Wow! What a Ride!

First, a few facts:

  • Yesterday’s trading was volatile: After an initial climb, the Dow fell more than 900 points before recovering in the final 15 minutes—with no obvious catalyst—to finish down 1% for the day.
  • The S&P 500 has fallen in 16 of the 21 sessions this month, the most in a single month since October 2008. A 17th dip would be its most in a month since April 1970.

    The forward price/earnings ratio of the MSCI All Country World Index—which tracks performance across 23 developed and 24 emerging markets—has fallen to around 18, its lowest level since early 2016.

    On this day in 1929, the Dow Jones Industrial Average had one of its best days ever, rocketing up 12.3% to 258.47 as John D. Rockefeller, Sr. announced: “There is nothing in the business situation to warrant the destruction of values that has taken place on the exchanges during the past week.” The Dow went on to lose 84% more of its value before bottoming out on July 8, 1932.

We all know that trees don’t grow to heaven. We all know that markets fluctuate. We all know that bad stuff will happen in markets and that recessions are inevitable.

But this waterfall market drop of some 10% this month is a real doozy.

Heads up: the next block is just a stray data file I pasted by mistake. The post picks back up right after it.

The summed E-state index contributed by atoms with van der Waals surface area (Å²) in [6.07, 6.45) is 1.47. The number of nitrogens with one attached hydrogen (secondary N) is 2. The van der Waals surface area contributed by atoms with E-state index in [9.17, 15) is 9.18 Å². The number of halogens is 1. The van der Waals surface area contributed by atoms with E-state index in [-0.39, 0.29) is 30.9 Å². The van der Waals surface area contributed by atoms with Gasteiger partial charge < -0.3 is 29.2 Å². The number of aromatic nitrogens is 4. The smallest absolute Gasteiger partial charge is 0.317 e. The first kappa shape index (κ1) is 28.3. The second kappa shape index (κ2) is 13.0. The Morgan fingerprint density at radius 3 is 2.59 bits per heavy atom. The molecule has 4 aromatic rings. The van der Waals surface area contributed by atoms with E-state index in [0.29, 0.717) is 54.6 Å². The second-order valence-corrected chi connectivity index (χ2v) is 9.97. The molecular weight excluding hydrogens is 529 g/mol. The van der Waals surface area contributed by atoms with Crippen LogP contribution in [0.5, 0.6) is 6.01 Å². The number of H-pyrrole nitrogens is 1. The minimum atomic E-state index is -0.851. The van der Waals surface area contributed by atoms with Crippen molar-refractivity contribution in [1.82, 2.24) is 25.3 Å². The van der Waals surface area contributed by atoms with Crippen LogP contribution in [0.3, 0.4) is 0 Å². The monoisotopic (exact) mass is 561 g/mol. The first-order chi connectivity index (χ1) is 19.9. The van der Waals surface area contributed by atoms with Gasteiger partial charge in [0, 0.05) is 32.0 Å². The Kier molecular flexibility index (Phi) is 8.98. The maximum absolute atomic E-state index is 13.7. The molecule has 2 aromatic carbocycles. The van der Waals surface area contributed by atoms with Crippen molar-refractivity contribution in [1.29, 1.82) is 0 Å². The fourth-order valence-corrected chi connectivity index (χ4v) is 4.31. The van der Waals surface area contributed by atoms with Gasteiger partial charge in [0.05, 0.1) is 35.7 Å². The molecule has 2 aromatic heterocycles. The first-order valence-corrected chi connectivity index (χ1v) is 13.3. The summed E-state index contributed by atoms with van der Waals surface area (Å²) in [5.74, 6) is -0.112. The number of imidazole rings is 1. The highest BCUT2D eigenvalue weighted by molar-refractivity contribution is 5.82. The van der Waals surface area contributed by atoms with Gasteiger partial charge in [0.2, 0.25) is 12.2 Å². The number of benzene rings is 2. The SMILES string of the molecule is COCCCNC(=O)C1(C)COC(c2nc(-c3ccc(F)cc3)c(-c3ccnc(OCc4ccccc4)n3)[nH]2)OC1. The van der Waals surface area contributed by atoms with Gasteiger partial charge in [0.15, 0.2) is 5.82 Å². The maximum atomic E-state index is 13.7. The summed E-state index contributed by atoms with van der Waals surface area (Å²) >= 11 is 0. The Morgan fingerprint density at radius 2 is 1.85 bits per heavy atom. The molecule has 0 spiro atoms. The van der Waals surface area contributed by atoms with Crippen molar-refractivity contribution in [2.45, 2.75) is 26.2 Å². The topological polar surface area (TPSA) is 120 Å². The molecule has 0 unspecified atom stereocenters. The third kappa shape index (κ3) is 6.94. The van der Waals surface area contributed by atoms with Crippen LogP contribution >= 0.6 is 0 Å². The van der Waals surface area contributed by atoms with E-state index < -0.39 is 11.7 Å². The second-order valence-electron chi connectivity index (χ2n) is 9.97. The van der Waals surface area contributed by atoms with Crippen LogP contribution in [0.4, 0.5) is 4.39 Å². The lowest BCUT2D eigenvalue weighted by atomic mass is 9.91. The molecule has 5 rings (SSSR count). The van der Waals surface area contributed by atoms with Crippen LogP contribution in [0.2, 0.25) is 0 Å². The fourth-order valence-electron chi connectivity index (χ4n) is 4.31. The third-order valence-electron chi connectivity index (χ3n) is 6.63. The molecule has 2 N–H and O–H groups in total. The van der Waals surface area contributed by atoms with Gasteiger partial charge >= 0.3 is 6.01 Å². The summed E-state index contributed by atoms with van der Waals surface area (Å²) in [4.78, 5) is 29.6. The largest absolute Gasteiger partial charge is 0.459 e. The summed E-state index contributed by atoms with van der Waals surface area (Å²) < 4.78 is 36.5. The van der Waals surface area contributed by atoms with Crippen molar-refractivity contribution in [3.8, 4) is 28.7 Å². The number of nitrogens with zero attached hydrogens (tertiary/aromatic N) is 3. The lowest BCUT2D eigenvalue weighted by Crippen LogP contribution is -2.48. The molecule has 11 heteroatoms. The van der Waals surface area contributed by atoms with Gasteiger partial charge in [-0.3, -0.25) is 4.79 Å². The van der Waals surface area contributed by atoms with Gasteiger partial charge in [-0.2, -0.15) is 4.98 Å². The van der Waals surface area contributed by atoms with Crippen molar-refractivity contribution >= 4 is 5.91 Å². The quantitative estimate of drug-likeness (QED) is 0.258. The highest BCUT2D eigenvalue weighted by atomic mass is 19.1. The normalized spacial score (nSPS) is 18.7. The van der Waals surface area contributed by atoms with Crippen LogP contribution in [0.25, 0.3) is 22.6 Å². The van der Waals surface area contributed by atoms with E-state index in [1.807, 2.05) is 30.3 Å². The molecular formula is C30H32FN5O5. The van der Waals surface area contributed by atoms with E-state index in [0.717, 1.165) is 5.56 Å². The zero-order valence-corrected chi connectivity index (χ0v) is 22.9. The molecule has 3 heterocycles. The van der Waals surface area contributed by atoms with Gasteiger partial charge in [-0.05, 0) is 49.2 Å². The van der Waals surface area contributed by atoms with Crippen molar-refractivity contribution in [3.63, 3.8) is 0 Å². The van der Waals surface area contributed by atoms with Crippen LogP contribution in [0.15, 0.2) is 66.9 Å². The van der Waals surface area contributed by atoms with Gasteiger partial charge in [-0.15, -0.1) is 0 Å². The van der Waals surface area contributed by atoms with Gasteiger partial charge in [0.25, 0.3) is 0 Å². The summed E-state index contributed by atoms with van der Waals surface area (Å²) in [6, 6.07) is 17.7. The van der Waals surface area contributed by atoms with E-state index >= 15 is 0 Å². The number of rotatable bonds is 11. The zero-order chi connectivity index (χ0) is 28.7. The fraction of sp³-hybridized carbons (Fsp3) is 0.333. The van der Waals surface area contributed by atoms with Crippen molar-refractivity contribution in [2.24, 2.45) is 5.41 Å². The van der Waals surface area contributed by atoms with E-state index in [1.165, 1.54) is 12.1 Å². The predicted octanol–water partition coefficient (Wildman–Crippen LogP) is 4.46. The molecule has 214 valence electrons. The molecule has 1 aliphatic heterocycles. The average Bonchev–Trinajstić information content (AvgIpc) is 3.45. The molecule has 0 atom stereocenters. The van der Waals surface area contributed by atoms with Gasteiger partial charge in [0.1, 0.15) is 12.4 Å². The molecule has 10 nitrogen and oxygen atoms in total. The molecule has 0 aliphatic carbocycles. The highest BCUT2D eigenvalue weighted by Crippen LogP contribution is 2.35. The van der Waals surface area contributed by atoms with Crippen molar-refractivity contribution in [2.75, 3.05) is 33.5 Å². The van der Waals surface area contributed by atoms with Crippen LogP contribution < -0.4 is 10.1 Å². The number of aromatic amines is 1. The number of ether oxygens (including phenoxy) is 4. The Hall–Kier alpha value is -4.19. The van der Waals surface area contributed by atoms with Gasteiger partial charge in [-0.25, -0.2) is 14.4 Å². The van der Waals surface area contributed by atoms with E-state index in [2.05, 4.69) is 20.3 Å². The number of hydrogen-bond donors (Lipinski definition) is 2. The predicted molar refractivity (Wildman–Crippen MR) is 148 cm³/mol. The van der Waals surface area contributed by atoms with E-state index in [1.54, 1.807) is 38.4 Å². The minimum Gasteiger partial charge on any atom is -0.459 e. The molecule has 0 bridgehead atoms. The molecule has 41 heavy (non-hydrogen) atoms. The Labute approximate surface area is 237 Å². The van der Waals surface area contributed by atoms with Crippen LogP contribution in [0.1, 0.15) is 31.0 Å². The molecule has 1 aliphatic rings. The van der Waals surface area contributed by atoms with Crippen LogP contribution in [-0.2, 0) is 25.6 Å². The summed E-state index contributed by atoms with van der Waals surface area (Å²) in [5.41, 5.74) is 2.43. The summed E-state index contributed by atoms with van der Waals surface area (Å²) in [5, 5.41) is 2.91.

If we go back to the market collapse of October of 2008, a horrific event we all remember, think for a moment what preceded it.  Lehman Brothers had collapsed, Fanny and Freddie – two gargantuan mortgage providers – had failed and were in Federal receivership, Merrill Lynch, Countrywide, and many other large banks had failed.  The US and the world’s financial engines were imploding. And that month, the US stock market fell about 10%.

This October, I walk out my back door, I look up into a cloudless night and a starry sky. I hear no noise of war or chaos, armies are not marching in the street, financial markets are sound,  our unemployment rate is 3.7%, interest rates on 30-year US Treasuries are about half the historic, long-term average for bonds of that maturity, inflation is modest, and our economy grew 4.2 % in the spring quarter and 3.5% in the summer quarter. Are there troubles at home and around the world?  Yes.  But nothing resembles the shambles October of 2008. Yet our markets have replicated the collapse of ten Octobers ago.